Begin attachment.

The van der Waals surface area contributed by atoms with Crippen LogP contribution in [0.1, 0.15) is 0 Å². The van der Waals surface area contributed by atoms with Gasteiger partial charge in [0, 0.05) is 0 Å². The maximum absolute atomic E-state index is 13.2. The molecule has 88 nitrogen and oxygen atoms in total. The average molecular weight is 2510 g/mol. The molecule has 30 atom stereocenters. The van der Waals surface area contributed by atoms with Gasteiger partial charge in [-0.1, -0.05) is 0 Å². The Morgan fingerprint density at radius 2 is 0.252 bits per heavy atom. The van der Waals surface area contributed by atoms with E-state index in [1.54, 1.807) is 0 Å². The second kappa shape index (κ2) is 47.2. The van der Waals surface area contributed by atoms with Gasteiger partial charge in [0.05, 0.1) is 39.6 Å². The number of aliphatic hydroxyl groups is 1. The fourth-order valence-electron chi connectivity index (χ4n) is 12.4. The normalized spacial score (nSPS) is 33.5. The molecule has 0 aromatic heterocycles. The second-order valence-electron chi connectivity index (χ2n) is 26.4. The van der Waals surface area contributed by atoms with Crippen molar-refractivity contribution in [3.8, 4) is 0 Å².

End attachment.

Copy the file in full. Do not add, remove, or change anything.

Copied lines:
The van der Waals surface area contributed by atoms with Crippen LogP contribution in [0.1, 0.15) is 0 Å². The van der Waals surface area contributed by atoms with Gasteiger partial charge in [0, 0.05) is 0 Å². The maximum absolute atomic E-state index is 13.2. The molecule has 88 nitrogen and oxygen atoms in total. The average molecular weight is 2510 g/mol. The molecule has 30 atom stereocenters. The van der Waals surface area contributed by atoms with Gasteiger partial charge in [-0.1, -0.05) is 0 Å². The Morgan fingerprint density at radius 2 is 0.252 bits per heavy atom. The van der Waals surface area contributed by atoms with E-state index in [1.54, 1.807) is 0 Å². The second kappa shape index (κ2) is 47.2. The van der Waals surface area contributed by atoms with Gasteiger partial charge in [0.05, 0.1) is 39.6 Å². The number of aliphatic hydroxyl groups is 1. The fourth-order valence-electron chi connectivity index (χ4n) is 12.4. The normalized spacial score (nSPS) is 33.5. The molecule has 0 aromatic heterocycles. The second-order valence-electron chi connectivity index (χ2n) is 26.4. The van der Waals surface area contributed by atoms with Crippen molar-refractivity contribution in [3.8, 4) is 0 Å².